1998 ライン (Rain?) Lines French translation ("Lignes") by Sylvain Cardonnel, Czech translation ("Čáry") by Jan Levora.
2000 共生虫 (Kyōsei Chū?) Parasites French translation by Sylvain Cardonnel
メランコリア (Merankoria?) Melancholia French translation by Sylvain Cardonnel
2004 It's Been Just a Year and a Half Now Since I Went with My Boss to That Bar short story published in Zoetrope: All-Story (Vol. 8, No. 4, 2004). English translation by Ralph McCarthy.[3]
2005 I am a Novelist short story published in The New Yorker (Jan. 3, 2005).
English translation by Ralph McCarthy
半島を出よ (Hantō o Deyo?) From the Fatherland, with Love Translated into English by Ralph McCarthy, Charles De Wolf and Ginny Tapley Takemori, published by Pushkin Press, 2013
2006 ダイアローグ 村上壟X伊藤穣一 (Daiarōgu Murakami Ryū X Itō Jōichi?) Dialogue: Ryu Murakami X Joichi Ito
2009 At the Airport short story in Zoetrope All-Story (Vol. 13, No. 2, 2009). English translation by Ralph McCarthy.[3]
2010 No Matter How Many Times I Read Your Confession, There’s One Thing I Just Don’t Understand: Why Didn’t You Kill the Woman? Zoetrope All-Story (Vol. 14, No. 4, 2010).[3]
2011 Penlight Zoetrope All-Story (Vol. 15, No. 3, 2011). English translation by Ralph McCarthy.[3]


Year Japanese Title English Title Role Director
1979 限りなく透明に近いブルー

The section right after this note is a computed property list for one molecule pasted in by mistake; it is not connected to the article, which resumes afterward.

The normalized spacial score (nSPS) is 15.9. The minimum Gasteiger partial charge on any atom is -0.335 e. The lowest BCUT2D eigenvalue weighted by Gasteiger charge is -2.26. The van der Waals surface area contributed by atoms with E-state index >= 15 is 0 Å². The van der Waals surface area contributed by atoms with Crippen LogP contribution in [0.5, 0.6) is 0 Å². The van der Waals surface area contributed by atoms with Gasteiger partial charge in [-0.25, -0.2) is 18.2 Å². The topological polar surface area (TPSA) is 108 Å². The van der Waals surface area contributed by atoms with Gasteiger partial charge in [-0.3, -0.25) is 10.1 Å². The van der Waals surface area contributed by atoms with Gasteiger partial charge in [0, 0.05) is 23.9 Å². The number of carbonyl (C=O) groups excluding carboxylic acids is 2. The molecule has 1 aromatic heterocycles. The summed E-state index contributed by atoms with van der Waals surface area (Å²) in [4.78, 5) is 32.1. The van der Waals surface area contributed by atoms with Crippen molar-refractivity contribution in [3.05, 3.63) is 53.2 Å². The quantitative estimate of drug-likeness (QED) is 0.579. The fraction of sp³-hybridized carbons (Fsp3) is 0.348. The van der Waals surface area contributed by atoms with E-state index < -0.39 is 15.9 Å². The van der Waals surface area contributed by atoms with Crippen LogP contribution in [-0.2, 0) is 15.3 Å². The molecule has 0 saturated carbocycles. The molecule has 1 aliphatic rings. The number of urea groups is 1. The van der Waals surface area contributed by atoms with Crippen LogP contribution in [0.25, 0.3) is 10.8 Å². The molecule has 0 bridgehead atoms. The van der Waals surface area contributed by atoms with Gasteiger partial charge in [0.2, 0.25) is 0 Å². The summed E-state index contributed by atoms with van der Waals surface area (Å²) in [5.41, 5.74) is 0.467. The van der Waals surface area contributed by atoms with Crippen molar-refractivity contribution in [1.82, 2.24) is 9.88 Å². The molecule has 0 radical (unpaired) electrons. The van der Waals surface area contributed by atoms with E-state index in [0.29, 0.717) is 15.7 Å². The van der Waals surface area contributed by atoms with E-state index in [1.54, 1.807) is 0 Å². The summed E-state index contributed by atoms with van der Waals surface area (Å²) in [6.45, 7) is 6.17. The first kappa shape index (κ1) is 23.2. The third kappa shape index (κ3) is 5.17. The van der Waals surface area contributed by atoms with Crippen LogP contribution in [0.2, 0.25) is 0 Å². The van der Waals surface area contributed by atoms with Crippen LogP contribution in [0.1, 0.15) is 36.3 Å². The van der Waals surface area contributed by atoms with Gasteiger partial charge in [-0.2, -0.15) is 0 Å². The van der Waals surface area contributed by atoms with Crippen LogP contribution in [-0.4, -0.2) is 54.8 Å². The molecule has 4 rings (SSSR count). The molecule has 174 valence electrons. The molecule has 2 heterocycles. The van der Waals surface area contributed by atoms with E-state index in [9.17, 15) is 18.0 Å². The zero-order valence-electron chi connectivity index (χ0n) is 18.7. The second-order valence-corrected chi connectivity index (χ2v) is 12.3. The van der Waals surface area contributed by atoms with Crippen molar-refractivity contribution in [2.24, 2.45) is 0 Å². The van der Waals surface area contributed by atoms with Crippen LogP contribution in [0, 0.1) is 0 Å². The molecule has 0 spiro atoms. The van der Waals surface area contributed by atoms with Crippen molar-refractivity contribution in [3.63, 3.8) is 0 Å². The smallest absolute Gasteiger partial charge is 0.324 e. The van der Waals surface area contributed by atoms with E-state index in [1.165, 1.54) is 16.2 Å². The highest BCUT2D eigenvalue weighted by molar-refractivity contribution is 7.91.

Kagirinaku tōmei ni chikai burū
Almost Transparent Blue Writer, Director Ryu Murakami
1983 だいじょうぶマイ・フレンド
Daijōbu mai furendo
All Right, My Friend Writer, Director Ryu Murakami
1989 ラッフルズホテル
Raffuruzu Hoteru
Raffles Hotel Writer, Director Ryu Murakami
1992 トパーズ
Topaz a.k.a. Tokyo Decadence Writer, Director Ryu Murakami
1996 ラブ&ポップ
Rabu & Poppu
Love & Pop Writer Hideaki Anno
1999 オーディション
Audition Novel Takashi Miike
2000 KYOKO Because of You Writer, Director Ryu Murakami
2001 走れ!イチロー
Hashire! Ichirō
Run! Ichiro Writer Kazuki Omori
2003 昭和歌謡大全集
Shōwa kayō daizenshū
Karaoke Terror: The Complete Japanese Showa Songbook Novel Tetsuo Shinohara
2004 シクスティナイン
69 Writer Lee Sang-il
2006 ポプラル!
Popular! Executive Producer Jen Paz
2008 コインロッカー・ベイビーズ
Koinrokkā Beibīzu
Coin Locker Babies Writer Michele Civetta


  1. ^ http://www.imdb.com/title/tt0451019/
  2. ^ http://www.tv-tokyo.co.jp/cambria/
  3. ^ a b c d [1] Stories by Ryu Murakami published in Zoetrope: All-Story

External links[edit]